Amid Vietnam's domestic volatility, there has been much foreign policy manoeuvring.

In October, an agreement was reached with China to establish a working group on maritime disputes, and earlier this month, Vietnam signed 17 separate agreements on military and economic ties with Russia while President Vladimir Putin was visiting the country.

These moves are all part of a delicate balancing act that Hanoi has had to play not only with former foes (the US and China), but also with its all-weather ally, Russia.

Hanoi is well versed in this balancing act. Indeed, it was the impetus behind Hanoi's 1988 pronouncement that Vietnam should have 'fewer enemies and more friends'. Vietnam's post-war recovery has been built on good foreign relations, allowing for expanding international trade and strong economic growth.

Hanoi is also building stronger relations with its other former foe, China. While trade relations with Beijing resumed in 1991, the relationship has been rocky of late due to renewed antagonism in the South China Sea.The territorial dispute has damaged relations between Vietnam and China. However, Hanoi has been prudent in its balancing of the issue. While other countries in the region have engaged in joint military exercises with the US (most notably the Philippines), Vietnam has thus far remained more distant. Instead, Vietnam has preferenced non-combat naval cooperation with the US in recent years, and looks set to continue this path.

Rather than building military ties with the US, Hanoi has continued its tradition of strong military links with Moscow.

Russia is Vietnam's main supplier of military hardware. In 2009, Vietnam ordered six Kilo-class submarines from Moscow — the first, HQ-183 Hanoi, was handed over to the Vietnam Navy on the 7 November and it is expected that three will be delivered by the end of 2014. Russia will also supply Vietnam with two Gepard class light frigates optimised for anti-submarine warfare, in addition to the delivery of two frigates of the same class in 2011, and a further dozen SU-30MK2s for Vietnam's air fleet.

These military ties build on the 2001 Strategic Partnership, in which Russia became Vietnam's first 'strategic partner'.

In a leaked recording of a speech to Party elites by Colonel Tran Dang Thanh, Associate Professor at Vietnam's Academy of the Ministry of Defense and a senior Party official, he acknowledged that Moscow was seeking greater access to the region, and Vietnam was its entry point. Certainly, joint energy exploration in the South China Sea is attractive to Hanoi, and the possibility of a greater Russian presence in the region, or even a naval presence in Cam Ranh Bay, is similarly attractive for Moscow. The warm relations between Vietnam and its all-weather ally are therefore not surprising.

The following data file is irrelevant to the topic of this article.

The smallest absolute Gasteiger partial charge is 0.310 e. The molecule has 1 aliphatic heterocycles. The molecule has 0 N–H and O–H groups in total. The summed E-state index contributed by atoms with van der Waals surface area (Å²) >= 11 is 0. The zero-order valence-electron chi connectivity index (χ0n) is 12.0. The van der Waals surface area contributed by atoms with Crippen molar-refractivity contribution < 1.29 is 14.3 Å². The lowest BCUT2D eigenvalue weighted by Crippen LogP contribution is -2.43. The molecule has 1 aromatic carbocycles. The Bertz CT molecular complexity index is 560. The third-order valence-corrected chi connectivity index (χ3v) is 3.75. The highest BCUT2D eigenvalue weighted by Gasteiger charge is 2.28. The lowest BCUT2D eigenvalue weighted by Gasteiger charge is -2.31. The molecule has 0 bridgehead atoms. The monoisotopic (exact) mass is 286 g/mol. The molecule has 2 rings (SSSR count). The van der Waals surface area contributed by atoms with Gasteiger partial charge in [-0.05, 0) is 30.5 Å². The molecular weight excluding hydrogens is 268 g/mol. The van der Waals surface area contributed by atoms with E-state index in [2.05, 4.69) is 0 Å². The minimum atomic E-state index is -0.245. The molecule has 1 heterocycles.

Vietnam has also boosted ties with India, conducting joint naval exercises in June. The same month, New Delhi also extended a US$100-million credit line to Vietnam to purchase four patrol boats.

In order to maintain friendly relations with such a diverse array of foreign powers, the international experience at the head of the Communist Party has been enhanced. On the 13 November, Vietnam added two new deputy prime ministers to its government apparatus, bringing the number to five. The new appointees included Foreign Minister Pham Binh Minh, who was born in India, educated in the US and has experience in the UN, and Vu Duc Dam, educated in Belgium. The appointments of relatively young officials — Dam is 50 and Minh is 54 — with international experience will help boost Vietnam's foreign engagement as well as supporting new foreign investment and much needed domestic economic reform.

Vietnam's push for more friends abroad is not inseparable from troubles at home. As Le Hong Hiep, a lecturer at Vietnam National University and a PhD candidate at UNSW's Australian Defence Force Academy, notes in a recent journal article: 'the party tends to pursue policies that help enhance its international legitimacy and consolidate its rule at home.'

The party, Hiep argues, has in the past relied on 'improvement of the country's socioeconomic performance as the single most important source of its political legitimacy.' It is not surprising, then, that at a time of economic and political instability, Vietnam is appointing leaders that are internationally recognised while also fostering new relationships with former foes. However, how this plays at home will be another issue. In a country where many houses are still built facing south with their backs to the 'invading winds of the north,' as one Vietnamese put to me on a recent visit, relations with China will remain a delicate issue for Hanoi to negotiate at home.

Regardless, Vietnam has demonstrated over a quarter of a century that it is competent and pragmatic in maintaining its political and economic relations abroad. Indeed, its policy of 'more friends and fewer enemies' appears to be strong. But there is surely a ceiling on this type of policy. For Hanoi, balancing the competing desires of too many friends may become increasingly difficult.

Photo by Flick user #PACOM.